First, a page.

“Those are the moments I was looking for throughout the film: How can we focus on these things in a visual way so that people understand them not intellectually but with empathy,” he says. “I think we can all relate to a shoe that’s been lost, and when you start to connect it to why this sandal is not on someone’s foot, it has a completely different meaning.”
When longtime documentary producer and former HBO executive Sheila Nevins saw “Hunger Ward,” she knew right away that she wanted to acquire the movie and get it in front of the biggest audience possible through the reach of MTV Documentary Films. Since Nevins launched the company in 2019, she has been looking to back documentary projects — like 2019’s Oscar-nominated short “St. Louis Superman” and this year’s shortlisted feature “76 Days,” which took viewers inside hospitals in Wuhan, China, during the early days of the COVID-19 pandemic — that explore trends and stories affecting young people.
“I just couldn’t stop thinking about the film, and I couldn’t stop wanting people to see it,” Nevins says. “It shows you the power of film. I must have passed a million articles about Yemen and read them and thought, ‘Oh, this is terrible.’ But I really didn’t know until the kids broke my heart. And I thought, ‘If I don’t know it, a lot of people don’t know it, certainly not with this impact.’”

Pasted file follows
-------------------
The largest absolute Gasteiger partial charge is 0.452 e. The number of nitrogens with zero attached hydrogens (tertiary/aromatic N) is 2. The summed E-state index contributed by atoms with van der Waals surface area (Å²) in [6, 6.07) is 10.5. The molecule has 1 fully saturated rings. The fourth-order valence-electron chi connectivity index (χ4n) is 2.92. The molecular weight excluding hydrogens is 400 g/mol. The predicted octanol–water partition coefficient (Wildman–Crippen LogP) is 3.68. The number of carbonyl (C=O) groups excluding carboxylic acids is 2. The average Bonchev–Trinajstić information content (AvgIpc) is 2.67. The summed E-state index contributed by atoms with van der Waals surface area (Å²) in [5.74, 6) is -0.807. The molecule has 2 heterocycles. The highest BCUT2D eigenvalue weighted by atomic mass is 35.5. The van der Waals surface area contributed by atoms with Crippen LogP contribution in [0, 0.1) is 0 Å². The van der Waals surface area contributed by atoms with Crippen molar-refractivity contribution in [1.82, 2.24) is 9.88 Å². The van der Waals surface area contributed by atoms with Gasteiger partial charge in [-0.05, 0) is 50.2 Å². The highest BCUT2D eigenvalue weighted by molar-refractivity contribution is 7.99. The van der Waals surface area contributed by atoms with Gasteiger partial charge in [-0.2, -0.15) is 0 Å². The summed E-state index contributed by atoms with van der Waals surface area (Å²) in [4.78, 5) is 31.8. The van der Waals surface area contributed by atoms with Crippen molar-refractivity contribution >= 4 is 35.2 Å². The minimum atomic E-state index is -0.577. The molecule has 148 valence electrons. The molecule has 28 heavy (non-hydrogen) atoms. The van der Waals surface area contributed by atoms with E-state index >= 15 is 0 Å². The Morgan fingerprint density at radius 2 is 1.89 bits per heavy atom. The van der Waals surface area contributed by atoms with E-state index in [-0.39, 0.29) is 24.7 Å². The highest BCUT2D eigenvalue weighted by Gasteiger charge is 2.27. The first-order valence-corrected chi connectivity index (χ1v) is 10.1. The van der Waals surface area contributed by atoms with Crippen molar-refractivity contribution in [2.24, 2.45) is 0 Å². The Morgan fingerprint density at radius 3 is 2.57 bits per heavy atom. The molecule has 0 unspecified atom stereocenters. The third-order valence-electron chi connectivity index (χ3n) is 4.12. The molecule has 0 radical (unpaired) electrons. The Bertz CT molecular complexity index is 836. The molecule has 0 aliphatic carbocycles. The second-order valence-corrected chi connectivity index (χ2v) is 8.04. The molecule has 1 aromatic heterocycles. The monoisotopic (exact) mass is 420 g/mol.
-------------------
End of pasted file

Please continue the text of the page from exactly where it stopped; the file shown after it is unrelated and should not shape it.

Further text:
In a cruelly ironic twist of fate, as Fitzgerald was finishing the edit of “Hunger Ward” in August, his mother died of complications from anorexia.
The 15 Oscar-nominated short films screen in three programs devoted to live action, documentary and animation.
“Food is life,” Fitzgerald wrote on Facebook after his mother’s death. “And yet, when you do not have access to it — whether through choice or circumstance — you will die. I do not wish to judge, but to find a way to pay tribute to my Mom and to all who suffer from hunger — whether self-induced or not. How does one live in a world where some die of hunger because they cannot reach for the spoon and others die of hunger because there is no spoon? I don’t have the answer today.”
Having watched Yemeni parents and grandparents being devastated emotionally over the loss of children, Fitzgerald felt a deep responsibility to honor their stories.
“The last thing I would ever want to be accused of would be creating a piece of poverty porn, because I hate that kind of work,” says Fitzgerald, who received some outside backing for the project after self-financing the previous two films in his trilogy. “We didn’t set out to do an NGO video about starving children. We set out to try to do something where, hopefully, at the end of it, people would understand on a deep and visceral level what it’s like to lose a child in 2020 from hunger.”
Fitzgerald has been gratified by the response to the picture and sees glimmers of hope for the long-suffering people of Yemen. In February, the Biden administration announced an end to U.S. participation in offensive military operations in Yemen, reversing the Trump administration’s policy of supporting Saudi Arabia in its battle against Iranian-backed Houthi rebels in the proxy war.
“We have partnered with over 200 groups who are trying to alter U.S. policy in Yemen,” Fitzgerald says. “We’re proud to be part of that movement, and we’re going to continue to be a part of it until the U.S. has completely extricated itself from the conflict.
“It’s easy to see all this as hopeless. It’s dark subject matter. There’s no getting around it. But there is a way for us to come together and solve these things, because we share so much. I’m always looking for the hope. Sometimes, you know, you just have to look.”